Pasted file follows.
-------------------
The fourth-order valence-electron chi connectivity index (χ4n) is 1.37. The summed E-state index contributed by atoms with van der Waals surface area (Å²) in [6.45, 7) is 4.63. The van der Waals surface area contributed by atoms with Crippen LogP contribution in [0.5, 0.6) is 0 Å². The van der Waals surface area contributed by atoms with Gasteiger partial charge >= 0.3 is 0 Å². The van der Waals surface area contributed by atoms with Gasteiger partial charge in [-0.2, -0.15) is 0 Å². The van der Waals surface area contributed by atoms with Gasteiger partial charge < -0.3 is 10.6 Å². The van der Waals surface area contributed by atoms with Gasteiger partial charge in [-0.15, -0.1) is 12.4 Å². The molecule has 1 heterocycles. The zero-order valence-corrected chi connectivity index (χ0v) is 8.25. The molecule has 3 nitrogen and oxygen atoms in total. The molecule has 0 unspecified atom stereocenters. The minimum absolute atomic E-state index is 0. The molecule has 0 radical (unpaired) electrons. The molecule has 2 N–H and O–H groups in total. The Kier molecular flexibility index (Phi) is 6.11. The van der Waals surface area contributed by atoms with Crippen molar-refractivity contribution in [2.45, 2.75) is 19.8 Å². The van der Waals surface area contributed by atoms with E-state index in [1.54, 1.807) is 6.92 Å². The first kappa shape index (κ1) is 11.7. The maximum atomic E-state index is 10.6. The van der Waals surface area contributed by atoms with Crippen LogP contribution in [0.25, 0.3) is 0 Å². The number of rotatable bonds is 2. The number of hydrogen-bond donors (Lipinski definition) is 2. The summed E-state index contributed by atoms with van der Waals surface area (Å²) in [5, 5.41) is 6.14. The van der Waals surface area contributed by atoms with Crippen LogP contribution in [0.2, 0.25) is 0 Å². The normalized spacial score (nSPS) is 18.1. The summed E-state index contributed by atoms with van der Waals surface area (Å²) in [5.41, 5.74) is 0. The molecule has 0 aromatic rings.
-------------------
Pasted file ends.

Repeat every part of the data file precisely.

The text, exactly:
The fourth-order valence-electron chi connectivity index (χ4n) is 1.37. The summed E-state index contributed by atoms with van der Waals surface area (Å²) in [6.45, 7) is 4.63. The van der Waals surface area contributed by atoms with Crippen LogP contribution in [0.5, 0.6) is 0 Å². The van der Waals surface area contributed by atoms with Gasteiger partial charge >= 0.3 is 0 Å². The van der Waals surface area contributed by atoms with Gasteiger partial charge in [-0.2, -0.15) is 0 Å². The van der Waals surface area contributed by atoms with Gasteiger partial charge < -0.3 is 10.6 Å². The van der Waals surface area contributed by atoms with Gasteiger partial charge in [-0.15, -0.1) is 12.4 Å². The molecule has 1 heterocycles. The zero-order valence-corrected chi connectivity index (χ0v) is 8.25. The molecule has 3 nitrogen and oxygen atoms in total. The molecule has 0 unspecified atom stereocenters. The minimum absolute atomic E-state index is 0. The molecule has 0 radical (unpaired) electrons. The molecule has 2 N–H and O–H groups in total. The Kier molecular flexibility index (Phi) is 6.11. The van der Waals surface area contributed by atoms with Crippen molar-refractivity contribution in [2.45, 2.75) is 19.8 Å². The van der Waals surface area contributed by atoms with E-state index in [1.54, 1.807) is 6.92 Å². The first kappa shape index (κ1) is 11.7. The maximum atomic E-state index is 10.6. The van der Waals surface area contributed by atoms with Crippen LogP contribution in [0.25, 0.3) is 0 Å². The number of rotatable bonds is 2. The number of hydrogen-bond donors (Lipinski definition) is 2. The summed E-state index contributed by atoms with van der Waals surface area (Å²) in [5, 5.41) is 6.14. The van der Waals surface area contributed by atoms with Crippen LogP contribution in [0.2, 0.25) is 0 Å². The normalized spacial score (nSPS) is 18.1. The summed E-state index contributed by atoms with van der Waals surface area (Å²) in [5.41, 5.74) is 0. The molecule has 0 aromatic rings.